Status Of Mcfc Stack Technology At

M.Hosaka, T.Morita, T.Matsuyama and M.Otsubo Ishikawajima-Harima Heavy Industries Co., Ltd.

Tokyo, Japan


The molten carbonate fuel cell (MCFC) is a promising option for highly efficient power generation possible to enlarge. IHI has been studying parallel flow MCFC stacks with internal manifolds that have a large electrode area of lm^. IHI will make two 250 kW stacks for MW plant, and has begun to make cell components for the plant. To improve the stability of stack, soft corrugated plate used in the separator has been developed, and a way of gathering current from stacks has been studied. The DC output potential of the plant being very high, the design of electric insulation will be very important A 20 kW short stack test was conducted in 1995 FY to certificate some of the improvements and components of the MW plant

These activities are presented below.


250 kW stacks will be installed at Kawagoe Power Station in 1998 FY. The 250 kW stack, shown in Fig.i, piles up two 125 kW sub-stacks in series. The sub-stack has 140 cells, that half of the cells, i.e., 70 cells, are making a block on an intermediate holder and the other are under the holder. Each 70 cells' block is compressed by springs instead of air bellow used for past stacks. Two 250 kW stacks and the sub-stacks are electrically connected in series, and generate total of over 500 volts at OCV. Thermal insulation will be set both around the vicinity of stack and outside of the vessel. We plan to monitor the performance every 5 cell instead of every cell as usual, because wiring a great deal of cable in a vessel is difficult and increases the probabilities of causing leakage current The number of cable is still great and should be much fewer in a future.


(1) Structure of separator

IHI has been adopting internally manifolded stack concept. It is important to keep good contact among cell components for both of effective area and wet seal area including internal manifold. Heights of cell components will change during long term operation at high temperature. To follow the thickness change of cell components, we select soft corrugated plate setting in the separator under wet seal. The soft corrugated plate shown in Fig.2 has elastic and plastic characteristics as shown in the figure. Though the corrugated plate shows relaxation for the first time load cycle, the curve does not change after that. It is sufficient for the soft corrugated plate to follow the component's thickness change. The corrugated plate also keeps strength enough under the high temperature operation by creep analysis.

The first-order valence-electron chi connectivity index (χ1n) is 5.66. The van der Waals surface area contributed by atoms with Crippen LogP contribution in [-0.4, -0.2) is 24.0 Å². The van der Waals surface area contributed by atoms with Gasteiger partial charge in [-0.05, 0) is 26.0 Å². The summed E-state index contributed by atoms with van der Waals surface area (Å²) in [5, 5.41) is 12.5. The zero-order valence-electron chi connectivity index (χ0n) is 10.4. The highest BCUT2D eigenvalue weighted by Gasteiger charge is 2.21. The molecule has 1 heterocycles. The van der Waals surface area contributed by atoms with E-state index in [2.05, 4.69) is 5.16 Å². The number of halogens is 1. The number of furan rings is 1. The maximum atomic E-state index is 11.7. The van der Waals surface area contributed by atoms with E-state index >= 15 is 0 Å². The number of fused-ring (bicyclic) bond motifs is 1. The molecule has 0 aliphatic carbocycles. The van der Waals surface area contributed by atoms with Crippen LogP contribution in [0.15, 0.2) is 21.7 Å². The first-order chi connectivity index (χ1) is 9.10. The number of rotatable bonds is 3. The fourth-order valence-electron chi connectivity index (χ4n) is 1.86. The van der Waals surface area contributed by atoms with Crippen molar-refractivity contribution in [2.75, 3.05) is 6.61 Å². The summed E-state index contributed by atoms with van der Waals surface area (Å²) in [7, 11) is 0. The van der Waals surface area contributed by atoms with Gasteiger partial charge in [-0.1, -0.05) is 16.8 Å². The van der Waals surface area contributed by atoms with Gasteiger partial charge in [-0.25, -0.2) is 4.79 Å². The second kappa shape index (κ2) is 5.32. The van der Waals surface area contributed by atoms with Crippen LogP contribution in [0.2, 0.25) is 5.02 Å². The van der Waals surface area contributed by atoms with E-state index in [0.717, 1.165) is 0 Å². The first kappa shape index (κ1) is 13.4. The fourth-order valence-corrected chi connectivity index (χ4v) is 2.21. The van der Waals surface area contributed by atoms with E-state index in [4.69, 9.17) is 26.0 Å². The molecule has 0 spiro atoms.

(2) End cell performance

Most of the full sized stack we have tested before shows that the performances of end cell were usually lower than the other cells. This is mainly caused by the way of taking out load current from terminals of end plate. The current distribution of the end cell is affected by the potential distribution of the end plate, that gathers current from the stack. Fig.3 shows the potential distribution in the end plate, in case of the same current among the terminals. The current distribution vertical to the flow direction in a cell will bring fuel utilization's distribution non uniform among channels in a separator. This distribution reduces the performance, and according to circumstances this increases the decay rate of end cell. .

(3) Insulation

Stacks in the plant will produce high electrical potential. Piping, measuring cables, heater plates and holding system connected with stack should be highly insulated not to come about leakage current. Ceramic fiber or glass fiber is usually used as insulating sheet or covering. This material must be taken notice of these lowering electric non-conductance at high temperature. To reduce the probability of occurring leakage current by measuring cables, the cell's potential will be measured by every 5 cell instead of each cell as usual.


The 125 kW sub-stacks for the MW plant will be done pre-treatment and partial generating test at the factory of IHI. Then the stack will be transported by trailer to Kawagoe Power Station where MW plant will be constructed. Therefore the sub-stack should be gotten thermal cycling before operation at Kawagoe.

20 kW short stack was tested to certify cell components that will plan to be used for the 125 kW sub-stack, and to predict the performance of MW plant after thermal cycling. Fig.4 shows the 20 kW stack, which was installed in a pre-treatment vessel at IHI's atmospheric 50 kW stack test stand. The stack had two holding system, one was the current air bellow and the other was spring. To simplify holding system, the air bellow of the stack was removed during the thermal cycling, simulating operation without air bellows at Kawagoe.

(1) Results of test

Stack operating history is shown in Fig.5. Excepting for the hours of the planned thermal cycling, the stack completed a total of 1,793 hot hours with 1,536 hours of on-load operation and. generated 26 MWh electric power. Fig.6 shows performance of each cell before and after thermal cycling. There was no effect on stack performance as a result of the thermal cycling. Gas leakage and short current were almost little there.

(2) Prediction of 250 kW performance

The gas composition, being fed to the cathode side in MW plant, have very low concentration of carbon dioxide and oxygen. We usually take data at higher concentration than MW condition. Recently Morita et al. proposed a correlation of cathode oveipotential [1], which stands up even if at the low concentration. Fig.7 shows the relation to be good for performances of stacks [2]. The stack showed good performance at simulated MW condition, and got over the planned values. The decay rate of the stack under the simulated continuous operation of MW plant also satisfied them.

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